I love reading your advice, and though most people felt we should stay put, it helped me to process why I'm making this decision.

So...my husband has accepted the job, and we are planning on moving. I'm scared, unsure, hopeful, excited, sad. Just a ball of emotions, mostly.

Wish me luck!

--Catherine
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Old 05-27-2005, 12:37 PM
 
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Good luck!!! You are very sweet to want this so much for your family. It is hard, but things have a way of working out.
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Old 05-28-2005, 05:24 PM
 
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I'm sure you won't regret it.

You'e giving your children a gift that no amount of money could ever buy: an extended family.

Good luck!
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Old 05-28-2005, 05:41 PM
 
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I hope it works for you. Family can be so important.
I think of my G-parents & Parents when they all lived fairly close to one another.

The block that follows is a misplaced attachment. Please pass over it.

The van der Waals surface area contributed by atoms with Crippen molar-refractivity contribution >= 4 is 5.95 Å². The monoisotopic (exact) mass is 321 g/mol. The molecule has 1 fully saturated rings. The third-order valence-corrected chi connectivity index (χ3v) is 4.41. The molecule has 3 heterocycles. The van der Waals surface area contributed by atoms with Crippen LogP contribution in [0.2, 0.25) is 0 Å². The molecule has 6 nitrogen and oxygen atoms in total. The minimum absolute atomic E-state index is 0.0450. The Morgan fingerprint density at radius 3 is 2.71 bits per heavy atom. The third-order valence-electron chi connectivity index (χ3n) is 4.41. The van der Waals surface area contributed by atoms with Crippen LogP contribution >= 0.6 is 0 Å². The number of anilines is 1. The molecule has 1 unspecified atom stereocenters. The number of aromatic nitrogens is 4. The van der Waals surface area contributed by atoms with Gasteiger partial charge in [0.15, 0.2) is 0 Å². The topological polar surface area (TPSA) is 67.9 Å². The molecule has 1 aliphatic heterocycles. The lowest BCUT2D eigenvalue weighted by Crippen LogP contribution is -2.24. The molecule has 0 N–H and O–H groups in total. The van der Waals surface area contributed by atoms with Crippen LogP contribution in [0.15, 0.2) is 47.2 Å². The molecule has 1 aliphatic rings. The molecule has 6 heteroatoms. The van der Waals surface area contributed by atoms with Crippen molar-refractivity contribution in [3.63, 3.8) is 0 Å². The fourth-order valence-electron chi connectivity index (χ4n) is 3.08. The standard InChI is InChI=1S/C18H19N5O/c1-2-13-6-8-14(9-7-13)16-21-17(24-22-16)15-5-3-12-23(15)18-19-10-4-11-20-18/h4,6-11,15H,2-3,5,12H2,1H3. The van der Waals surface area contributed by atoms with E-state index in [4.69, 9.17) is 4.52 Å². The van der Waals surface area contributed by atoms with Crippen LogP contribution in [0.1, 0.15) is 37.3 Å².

My parents moved me 2K mi. AWAY from the bulk of the family when I was in 3rd grade. I always missed being with G-parents, cousins, etc..
Now I moved away (3yrs ago) from my grown DD & my MOm & I can't believe HOW much I miss them.

I think we will move closer to them in a few yrs.

You can always move back if it does not work & try to bring your parents with you!
Good luck

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Old 05-29-2005, 05:10 PM
 
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and we decided to make the move.
I had a newborn at the time. And the move was difficult.
When we got here, I was miserable. We are close to family, but all those good old childhood issues (remember those?) came into play as soon as we arrived.
But--time has passed (it's now been a year) and now I am glad we did it.
The house is MUCH smaller, but I've worked hard to make a new community of friends and now holidays are easier--just a few minutes away and we're at eath other's home for a holiday meal.
And now we can entertain family without having to worry about having them stay overnight (which is hard to do).
And it's funny how fast the people I left behind forgot us. And even didn't send Christmas cards for our first year away.

I guess my advice (although you probably don't need it) would be not to expect too much from your famliy as soon as you arrive. They already have lives and friends and you might feel frustrated once you arrive that they aren't more grateful that you are there.